Free the Otters!! The Otter Project supports FWS proposal to End the No-Otter Zone.

Monterey, California – As a direct result of a 2009 lawsuit against the US Fish and Wildlife Service  (FWS) brought by The Otter Project and Environmental Defense Center (EDC), FWS released a statement today proposing to end the 24-year-old southern sea otter translocation program and to abolish the otter management zone.  This will allow sea otters to establish themselves in southern California waters.    In a 2010 settlement agreement, the FWS agreed to release the Revised Draft Supplemental Environmental Impact Statement (DSEIS) before September 1, 2011 with their preferred decision.  That document, released today, includes a finding that the “no otter zone” has been a failure and should be discontinued.

“We are ecstatic that the FWS is proposing to remove the regulations that govern the southern sea otter translocation program and allow sea otters to expand their home range back into southernCalifornia,” said Brad Hunt, Program Manager of the Otter Project.

“It is gratifying that the Service finally has concluded, after more than 24 years of failure, that the ‘no otter zone’ experiment should come to an end,” said Brian Segee, staff attorney at EDC.   “This is exactly what we hoped for when we filed the suit,” said Steve Shimek, Executive Director of The Otter Project.   “We have already heard reports of otter sightings in the Santa Barbara Channel, which we hope will become commonplace in the years ahead.”

In the late 1980s the US Fish and Wildlife Service moved otters from northern California to San Nicolas Island off southern California in an effort to safeguard the population from a catastrophic oil spill.  The Southern California petroleum industry, shellfish fishermen, and the Department of Defense objected to the move and as a result, all of southern California’s waters with the exception of San Nicolas Island was declared out-of-bounds to otters.  Stray otters were to be non-lethally trapped and moved north.  Many otters died as a result of the original move to San Nicholas and more died in the trapping efforts.

“Both the translocation and the no-otter zone have failed the sea otter,” said Steve Shimek, executive director of the Otter Project. “Of the 140 otters moved to San Nicolas, there are only about 50 around the Island today.  A handful of sea otters are living peacefully along the mainland Santa Barbara coast.  We can’t expect sea otters to recognize a pretend water boundary. It’s time to legalize these otters!”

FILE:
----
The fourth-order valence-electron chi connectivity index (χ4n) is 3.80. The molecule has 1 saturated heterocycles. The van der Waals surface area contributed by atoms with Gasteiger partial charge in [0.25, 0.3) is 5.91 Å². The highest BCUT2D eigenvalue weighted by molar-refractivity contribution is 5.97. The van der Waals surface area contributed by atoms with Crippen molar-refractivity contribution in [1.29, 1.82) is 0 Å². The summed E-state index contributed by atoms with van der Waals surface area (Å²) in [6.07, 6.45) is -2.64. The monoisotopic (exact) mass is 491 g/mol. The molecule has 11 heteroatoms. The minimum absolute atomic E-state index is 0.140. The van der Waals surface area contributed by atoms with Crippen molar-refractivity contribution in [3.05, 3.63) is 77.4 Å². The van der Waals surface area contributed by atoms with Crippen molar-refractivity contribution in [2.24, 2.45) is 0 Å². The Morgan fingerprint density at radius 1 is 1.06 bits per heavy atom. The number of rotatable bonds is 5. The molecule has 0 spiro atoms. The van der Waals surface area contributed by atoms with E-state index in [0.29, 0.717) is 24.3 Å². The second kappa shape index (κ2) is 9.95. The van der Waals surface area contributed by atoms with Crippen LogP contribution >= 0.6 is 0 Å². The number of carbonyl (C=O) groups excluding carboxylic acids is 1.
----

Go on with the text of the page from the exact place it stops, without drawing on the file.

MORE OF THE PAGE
The “Sea Otter” Revised Draft Supplemental Environment Impact Statement and the no-otter zone will be the subject of public hearings in early October. The Otter Project believes the no-otter zone is impractical and inhibits sea otter recovery.  “There are only 2700 sea otters where there were once around 12,000.  Ending the no-otter zone will be a major step forward towards a positive, long-term solution for the recovery of the sea otters,” said Shimek.  Sound science shows that otters must be able to spread their small numbers to avoid their near-extinction population from being wiped out by local pollution or oil spills.


On September 9, 2009 the Environmental Defense Center (EDC), on behalf of The Otter Project, filed suit to put an end the “no otter zone” and restoring protections to otters south of Point Conception.   [See Press Release at:].   While both organizations were fully committed to following through on the case, both hoped that its filing will prompt the U.S. Fish and Wildlife Service (FWS) to take action rather than fight in the courts.

On May 6, 2010, a federal judge denied a motion to dismiss the case, finding that the FWS has a duty to evaluate the success of failure of its rule barring otters from southern Californiawaters. [See Press Release at:].

On November 22, 2010, EDC and The Otter Project entered into a settlement agreement with the FWS requiring it to take certain actions required prior to terminating the failed “no otter zone” rule.  [See Press Release at:].

Today:    FWS announced that it has completed the actions and made the findings required by the settlement [See Press Release at:].  This enables the FWS to comply with the terms of the settlement which now require a public comment on the proposed rule, completion of a final Environmental Impact Statement and final failure determination by December 7, 2012.

This entry was posted in conservation, Fisheries Conflicts, Mini-controversies, No Otter Zone, Outreach and Awareness. Bookmark the permalink.

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